According to a study published in the journal Lung Cancer, lung cancer patients who participated in a pulmonary rehabilitation program experienced significantly improved exercise capacity.
Pulmonary rehabilitation programs are intended to reduce symptoms and improve functioning among patients with chronic respiratory problems. The patient generally works with a multidisciplinary team of healthcare providers. This team may include physicians, physical therapists, occupational therapists, respiratory therapists, nutritionists, social workers, and psychologists. The programs often provide education about the patient’s condition and treatment; exercise and nutrition programs; and information about helpful breathing techniques.
Pulmonary rehabilitation programs have been most often used for patients with chronic obstructive pulmonary disease (COPD). In COPD patients, pulmonary rehabilitation programs have been found to improve quality of life, decrease breathing problems, and increase ability to exercise. Although these programs are likely to benefit patients with other types of chronic respiratory problems as well, there is little information about the effects of pulmonary rehabilitation on these patients.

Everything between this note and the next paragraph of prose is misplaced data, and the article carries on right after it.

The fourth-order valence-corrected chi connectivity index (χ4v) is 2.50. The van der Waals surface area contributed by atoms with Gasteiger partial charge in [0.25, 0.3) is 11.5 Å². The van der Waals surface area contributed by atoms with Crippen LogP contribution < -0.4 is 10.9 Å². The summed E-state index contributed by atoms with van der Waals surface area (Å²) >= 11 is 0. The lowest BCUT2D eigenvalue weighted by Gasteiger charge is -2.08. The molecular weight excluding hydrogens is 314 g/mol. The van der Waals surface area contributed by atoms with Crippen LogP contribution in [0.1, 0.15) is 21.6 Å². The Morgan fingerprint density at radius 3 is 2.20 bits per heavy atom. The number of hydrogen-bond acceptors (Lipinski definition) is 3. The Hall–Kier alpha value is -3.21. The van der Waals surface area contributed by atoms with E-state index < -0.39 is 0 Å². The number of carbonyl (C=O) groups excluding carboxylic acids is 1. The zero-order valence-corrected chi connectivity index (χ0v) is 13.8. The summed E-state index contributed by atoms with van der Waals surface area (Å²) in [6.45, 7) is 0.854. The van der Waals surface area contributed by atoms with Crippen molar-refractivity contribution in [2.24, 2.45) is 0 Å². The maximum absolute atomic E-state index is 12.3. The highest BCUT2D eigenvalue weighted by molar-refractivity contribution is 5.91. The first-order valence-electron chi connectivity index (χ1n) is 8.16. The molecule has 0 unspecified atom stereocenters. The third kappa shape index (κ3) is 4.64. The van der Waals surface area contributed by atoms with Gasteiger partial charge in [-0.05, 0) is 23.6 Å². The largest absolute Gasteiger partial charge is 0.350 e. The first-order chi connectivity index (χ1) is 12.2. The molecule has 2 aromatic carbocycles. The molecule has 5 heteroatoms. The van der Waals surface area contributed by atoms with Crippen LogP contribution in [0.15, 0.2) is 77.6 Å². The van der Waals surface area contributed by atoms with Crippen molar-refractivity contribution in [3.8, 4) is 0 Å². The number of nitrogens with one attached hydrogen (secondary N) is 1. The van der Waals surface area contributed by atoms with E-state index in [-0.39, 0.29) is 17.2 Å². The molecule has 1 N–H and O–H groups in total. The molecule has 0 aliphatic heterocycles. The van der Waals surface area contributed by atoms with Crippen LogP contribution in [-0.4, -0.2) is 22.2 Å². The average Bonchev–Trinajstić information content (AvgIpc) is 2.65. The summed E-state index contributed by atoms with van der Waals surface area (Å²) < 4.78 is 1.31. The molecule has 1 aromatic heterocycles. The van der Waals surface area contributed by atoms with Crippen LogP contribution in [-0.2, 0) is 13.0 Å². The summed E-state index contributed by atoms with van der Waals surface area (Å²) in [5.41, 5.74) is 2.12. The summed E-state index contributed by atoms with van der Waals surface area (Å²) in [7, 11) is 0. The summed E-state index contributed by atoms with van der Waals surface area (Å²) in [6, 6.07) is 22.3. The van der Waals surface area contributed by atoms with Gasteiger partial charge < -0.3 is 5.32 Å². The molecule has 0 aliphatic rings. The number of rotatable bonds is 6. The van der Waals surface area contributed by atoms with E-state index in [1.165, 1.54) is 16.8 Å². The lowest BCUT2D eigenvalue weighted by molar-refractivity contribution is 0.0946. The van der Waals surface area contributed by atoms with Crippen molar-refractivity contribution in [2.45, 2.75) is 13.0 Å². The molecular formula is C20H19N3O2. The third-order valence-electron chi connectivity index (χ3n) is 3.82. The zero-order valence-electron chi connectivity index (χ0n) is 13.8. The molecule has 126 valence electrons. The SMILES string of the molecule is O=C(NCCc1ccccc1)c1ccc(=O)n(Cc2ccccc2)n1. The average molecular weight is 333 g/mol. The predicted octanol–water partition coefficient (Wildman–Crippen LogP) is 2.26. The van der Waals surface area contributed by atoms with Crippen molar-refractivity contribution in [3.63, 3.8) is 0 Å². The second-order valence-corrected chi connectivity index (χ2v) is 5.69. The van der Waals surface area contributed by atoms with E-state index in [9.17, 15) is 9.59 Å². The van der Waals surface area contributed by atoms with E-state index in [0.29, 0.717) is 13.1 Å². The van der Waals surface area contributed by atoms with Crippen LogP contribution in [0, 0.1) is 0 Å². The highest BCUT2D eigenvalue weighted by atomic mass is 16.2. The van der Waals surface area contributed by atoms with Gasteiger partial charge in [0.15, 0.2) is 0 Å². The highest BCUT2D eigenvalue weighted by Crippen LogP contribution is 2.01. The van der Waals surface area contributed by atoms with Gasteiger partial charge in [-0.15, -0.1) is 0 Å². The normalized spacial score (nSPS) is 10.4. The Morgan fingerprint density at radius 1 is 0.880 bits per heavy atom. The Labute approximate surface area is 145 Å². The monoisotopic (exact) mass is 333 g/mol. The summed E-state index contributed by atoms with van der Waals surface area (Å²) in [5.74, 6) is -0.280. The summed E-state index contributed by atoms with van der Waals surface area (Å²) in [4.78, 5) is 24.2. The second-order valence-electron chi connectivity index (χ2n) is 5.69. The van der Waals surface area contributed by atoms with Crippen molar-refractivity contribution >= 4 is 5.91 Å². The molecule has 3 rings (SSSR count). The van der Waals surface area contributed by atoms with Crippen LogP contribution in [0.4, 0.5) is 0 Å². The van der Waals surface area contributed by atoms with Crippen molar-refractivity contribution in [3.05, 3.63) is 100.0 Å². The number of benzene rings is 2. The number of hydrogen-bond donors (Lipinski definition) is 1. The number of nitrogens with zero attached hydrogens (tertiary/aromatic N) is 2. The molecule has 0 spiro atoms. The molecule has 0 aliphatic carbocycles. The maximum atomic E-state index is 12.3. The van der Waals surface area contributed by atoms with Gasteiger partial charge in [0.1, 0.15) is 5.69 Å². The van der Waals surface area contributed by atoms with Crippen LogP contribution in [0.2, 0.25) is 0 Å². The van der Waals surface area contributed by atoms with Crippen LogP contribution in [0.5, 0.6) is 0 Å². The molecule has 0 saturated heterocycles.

In order to evaluate the effects of a pulmonary rehabilitation program on lung cancer patients, researchers conducted a pilot study among 10 patients with poor lung function following lung cancer treatment. Patients participated in an eight-week inpatient rehabilitation program. The researchers reported that by the end of the program, exercise capacity had increased significantly.
The researchers conclude that lung cancer patients may be good candidates for pulmonary rehabilitation. Future clinical trials will need to confirm the findings of this study.
 Hill NS. Pulmonary Rehabilitation. Proceedings of the American Thoracic Society. 2006;3:66-74.
 Spruit MA, Janssen PP, Willemsen SCP et al. Exercise Capacity Before and After an 8-Week Multidisciplinary Inpatient Rehabilitation Program in Lung Cancer Patients: A Pilot Study. Lung Cancer. 2006;52:257-260.